Available data

The following variables are available within trigger expressions:

  • event: The event data.

Examples

  • You only want to run a function if a GitHub CI check failed:
    event.data.workflow_job.status == 'failed'
  • You only want to send users a coupon code if their order was over $100, and the user ordered more than 1 product:
    event.data.amount >= 100 && size(event.data.items) > 1
json
{
"name": "Create coupon for valued orders",
"id": "my-function-ede40d",
"triggers": [
{
"event": "shop/checkout.complete",
"expression": "event.data.amount >= 100 && size(event.data.items) > 1"
}
],
"steps": {
"coupon": {
"id": "coupon",
"path": "file://./steps/create-coupon",
"name": "Create coupon",
"runtime": {
"type": "docker"
}
}
}
}

Step expressions

Step expressions allow you to conditionally run steps within a step function.

This pattern allows you to branch over individual steps of a function, instead of writing one single complex step which has nested logic. This provides several benefits:

  • Each step does exactly one thing, reducing complexity
  • Steps can be handled in parallel
  • Individual steps can be retried on intermittent errors

Step expressions have access to the event, plus the output of all previous steps.

Available data

  • event: The event data.
  • steps: The output of previously completed steps, as a map keyed by step ID.
  • response: A shortcut for the output of the parent step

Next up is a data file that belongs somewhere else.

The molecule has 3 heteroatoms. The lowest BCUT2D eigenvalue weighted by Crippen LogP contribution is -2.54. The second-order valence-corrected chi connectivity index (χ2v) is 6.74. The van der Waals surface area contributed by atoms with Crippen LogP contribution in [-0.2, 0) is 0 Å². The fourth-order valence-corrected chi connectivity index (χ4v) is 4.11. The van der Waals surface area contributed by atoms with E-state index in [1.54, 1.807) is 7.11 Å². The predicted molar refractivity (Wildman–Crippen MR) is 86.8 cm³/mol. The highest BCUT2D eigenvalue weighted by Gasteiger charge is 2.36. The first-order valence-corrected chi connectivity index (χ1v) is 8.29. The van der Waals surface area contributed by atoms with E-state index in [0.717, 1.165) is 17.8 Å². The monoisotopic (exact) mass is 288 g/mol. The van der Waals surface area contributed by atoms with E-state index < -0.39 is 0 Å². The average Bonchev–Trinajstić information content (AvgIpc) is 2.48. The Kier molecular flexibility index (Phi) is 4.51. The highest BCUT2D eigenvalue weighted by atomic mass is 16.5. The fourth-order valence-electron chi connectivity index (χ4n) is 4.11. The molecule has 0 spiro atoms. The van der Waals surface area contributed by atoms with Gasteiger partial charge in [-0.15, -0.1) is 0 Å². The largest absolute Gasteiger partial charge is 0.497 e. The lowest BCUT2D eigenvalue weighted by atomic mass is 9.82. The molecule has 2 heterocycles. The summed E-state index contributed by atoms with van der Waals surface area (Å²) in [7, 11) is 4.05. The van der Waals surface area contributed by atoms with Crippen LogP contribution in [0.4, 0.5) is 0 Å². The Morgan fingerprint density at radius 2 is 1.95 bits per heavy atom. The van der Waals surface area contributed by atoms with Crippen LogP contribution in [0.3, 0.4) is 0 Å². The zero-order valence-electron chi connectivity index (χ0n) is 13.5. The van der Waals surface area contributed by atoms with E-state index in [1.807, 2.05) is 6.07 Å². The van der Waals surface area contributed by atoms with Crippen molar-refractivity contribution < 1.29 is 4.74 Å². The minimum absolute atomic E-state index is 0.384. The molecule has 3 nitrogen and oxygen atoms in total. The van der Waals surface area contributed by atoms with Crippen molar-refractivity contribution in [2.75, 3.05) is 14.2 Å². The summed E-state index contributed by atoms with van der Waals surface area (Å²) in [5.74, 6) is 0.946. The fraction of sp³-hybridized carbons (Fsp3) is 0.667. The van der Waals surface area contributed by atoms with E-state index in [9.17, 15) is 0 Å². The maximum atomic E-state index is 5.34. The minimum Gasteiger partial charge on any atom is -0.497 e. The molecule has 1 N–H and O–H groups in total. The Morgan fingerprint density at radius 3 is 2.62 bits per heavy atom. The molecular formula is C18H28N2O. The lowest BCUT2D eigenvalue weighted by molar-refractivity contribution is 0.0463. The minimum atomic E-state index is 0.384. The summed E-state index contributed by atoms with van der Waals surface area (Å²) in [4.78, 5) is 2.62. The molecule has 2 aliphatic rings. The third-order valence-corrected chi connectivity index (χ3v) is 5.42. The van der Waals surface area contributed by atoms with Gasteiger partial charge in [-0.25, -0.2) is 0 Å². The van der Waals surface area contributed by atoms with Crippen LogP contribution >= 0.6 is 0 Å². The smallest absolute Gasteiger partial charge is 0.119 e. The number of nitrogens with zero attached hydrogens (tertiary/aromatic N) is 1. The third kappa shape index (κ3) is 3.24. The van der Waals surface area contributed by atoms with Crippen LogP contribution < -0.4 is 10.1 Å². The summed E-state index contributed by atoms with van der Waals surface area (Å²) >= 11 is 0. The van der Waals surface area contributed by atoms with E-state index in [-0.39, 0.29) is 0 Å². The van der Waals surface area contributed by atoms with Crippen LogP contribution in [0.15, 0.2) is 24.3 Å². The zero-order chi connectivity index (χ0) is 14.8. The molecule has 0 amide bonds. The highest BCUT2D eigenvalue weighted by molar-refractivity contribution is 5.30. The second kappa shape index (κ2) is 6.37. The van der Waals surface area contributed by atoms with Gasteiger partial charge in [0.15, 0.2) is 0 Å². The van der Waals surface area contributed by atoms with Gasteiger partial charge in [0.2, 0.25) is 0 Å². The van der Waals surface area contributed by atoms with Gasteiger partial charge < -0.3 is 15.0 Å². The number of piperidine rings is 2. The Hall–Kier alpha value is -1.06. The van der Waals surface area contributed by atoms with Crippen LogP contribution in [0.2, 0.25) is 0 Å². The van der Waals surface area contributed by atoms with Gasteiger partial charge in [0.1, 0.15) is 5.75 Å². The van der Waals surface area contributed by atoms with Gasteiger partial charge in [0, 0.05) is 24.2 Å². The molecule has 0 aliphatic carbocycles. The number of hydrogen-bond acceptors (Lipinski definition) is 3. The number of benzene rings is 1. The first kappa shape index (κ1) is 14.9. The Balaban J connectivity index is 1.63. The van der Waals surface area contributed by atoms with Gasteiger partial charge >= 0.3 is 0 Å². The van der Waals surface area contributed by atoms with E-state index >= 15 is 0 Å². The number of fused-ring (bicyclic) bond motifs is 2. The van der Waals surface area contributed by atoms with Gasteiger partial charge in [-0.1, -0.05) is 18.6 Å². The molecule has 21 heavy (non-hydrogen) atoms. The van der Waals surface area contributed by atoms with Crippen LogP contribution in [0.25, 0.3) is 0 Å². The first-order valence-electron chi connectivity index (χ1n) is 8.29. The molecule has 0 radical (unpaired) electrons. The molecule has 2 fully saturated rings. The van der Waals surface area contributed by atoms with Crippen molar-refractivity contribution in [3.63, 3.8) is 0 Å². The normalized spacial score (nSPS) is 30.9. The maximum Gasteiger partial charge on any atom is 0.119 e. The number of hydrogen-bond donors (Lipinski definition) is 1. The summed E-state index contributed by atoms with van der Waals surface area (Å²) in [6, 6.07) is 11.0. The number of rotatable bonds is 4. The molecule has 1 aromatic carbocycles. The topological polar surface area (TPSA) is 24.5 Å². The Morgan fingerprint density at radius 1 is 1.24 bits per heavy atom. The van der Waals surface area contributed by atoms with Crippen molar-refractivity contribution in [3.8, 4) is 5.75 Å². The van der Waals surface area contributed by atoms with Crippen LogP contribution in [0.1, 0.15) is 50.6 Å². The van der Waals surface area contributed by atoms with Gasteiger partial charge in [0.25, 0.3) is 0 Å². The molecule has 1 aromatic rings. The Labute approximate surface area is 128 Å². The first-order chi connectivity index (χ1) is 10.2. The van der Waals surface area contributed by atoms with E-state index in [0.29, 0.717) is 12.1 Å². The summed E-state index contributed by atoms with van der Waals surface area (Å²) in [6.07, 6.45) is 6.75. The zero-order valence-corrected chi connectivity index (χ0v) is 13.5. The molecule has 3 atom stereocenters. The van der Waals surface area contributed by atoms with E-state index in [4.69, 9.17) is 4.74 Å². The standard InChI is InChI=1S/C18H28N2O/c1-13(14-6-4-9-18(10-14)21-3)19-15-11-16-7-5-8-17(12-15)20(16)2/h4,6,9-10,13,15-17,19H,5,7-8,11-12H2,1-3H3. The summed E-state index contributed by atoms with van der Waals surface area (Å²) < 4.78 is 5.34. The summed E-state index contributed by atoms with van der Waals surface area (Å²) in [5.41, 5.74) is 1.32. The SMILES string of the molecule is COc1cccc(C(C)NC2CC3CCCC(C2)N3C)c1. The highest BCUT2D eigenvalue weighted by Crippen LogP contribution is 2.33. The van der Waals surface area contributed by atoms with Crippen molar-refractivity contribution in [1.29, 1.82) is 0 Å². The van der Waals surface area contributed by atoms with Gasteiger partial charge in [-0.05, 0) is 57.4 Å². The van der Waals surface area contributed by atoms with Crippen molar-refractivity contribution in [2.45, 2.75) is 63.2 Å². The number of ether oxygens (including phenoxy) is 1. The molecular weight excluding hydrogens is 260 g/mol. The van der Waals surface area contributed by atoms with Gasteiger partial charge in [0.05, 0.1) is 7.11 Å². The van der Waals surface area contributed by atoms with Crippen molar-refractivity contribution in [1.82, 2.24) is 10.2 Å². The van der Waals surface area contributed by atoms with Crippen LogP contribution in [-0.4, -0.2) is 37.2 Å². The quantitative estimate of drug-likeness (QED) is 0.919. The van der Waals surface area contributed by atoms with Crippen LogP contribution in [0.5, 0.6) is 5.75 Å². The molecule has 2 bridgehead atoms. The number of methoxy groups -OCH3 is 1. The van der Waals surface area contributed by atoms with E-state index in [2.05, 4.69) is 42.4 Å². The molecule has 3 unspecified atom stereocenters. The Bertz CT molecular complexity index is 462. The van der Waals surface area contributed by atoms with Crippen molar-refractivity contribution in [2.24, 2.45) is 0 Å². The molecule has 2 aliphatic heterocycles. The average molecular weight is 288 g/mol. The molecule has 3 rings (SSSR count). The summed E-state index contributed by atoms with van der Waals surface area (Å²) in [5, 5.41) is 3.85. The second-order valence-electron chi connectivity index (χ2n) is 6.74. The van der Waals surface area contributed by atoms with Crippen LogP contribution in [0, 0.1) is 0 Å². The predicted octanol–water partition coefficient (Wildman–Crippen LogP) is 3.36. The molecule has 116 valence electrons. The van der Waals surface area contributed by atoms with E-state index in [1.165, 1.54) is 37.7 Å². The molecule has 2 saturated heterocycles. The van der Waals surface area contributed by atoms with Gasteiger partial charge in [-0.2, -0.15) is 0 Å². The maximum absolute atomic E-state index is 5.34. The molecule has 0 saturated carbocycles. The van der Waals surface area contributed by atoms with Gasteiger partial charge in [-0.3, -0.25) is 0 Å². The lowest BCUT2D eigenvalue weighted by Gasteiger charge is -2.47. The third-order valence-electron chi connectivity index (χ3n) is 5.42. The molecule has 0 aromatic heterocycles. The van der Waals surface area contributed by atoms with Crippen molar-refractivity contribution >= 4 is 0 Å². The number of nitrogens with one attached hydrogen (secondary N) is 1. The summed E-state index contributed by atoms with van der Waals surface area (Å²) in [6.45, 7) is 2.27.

Examples

  • Only continuing if a step with the ID checkStatus returns "delinquent":
    steps["checkStatus"].body.status == "delinquent"
json
{
"name": "Send SMS Dispatch",
"id": "my-function-ede40d",
"triggers": [
{
"event": "api/response.received",
}
],
 
"steps": {
"checkStatus": {
"id": "checkStatus",
"path": "file://./steps/send-sms-dispatch",
"name": "Send SMS Dispatch",
"runtime": {
"type": "docker"
}
},
 
"step-2": {
"id": "step-2",
"path": "file://./steps/my-second-step",
"name": "Another step",
"runtime": {
"type": "docker"
},
"after": [
{
"step": "step-1",
"if": "steps['checkStatus'].body.status == 'delinquent'"
// NOTE: This could be written as `response.body.status == 'delinquent'`,
// as `response` always represents the parent step that just ran.
}
]
}
}
}

Asynchronous (async) expressions

Asynchronous (async) expressions let you pause a running function, wait for a new event to be received, then test the new event to match an expression before resuming the function.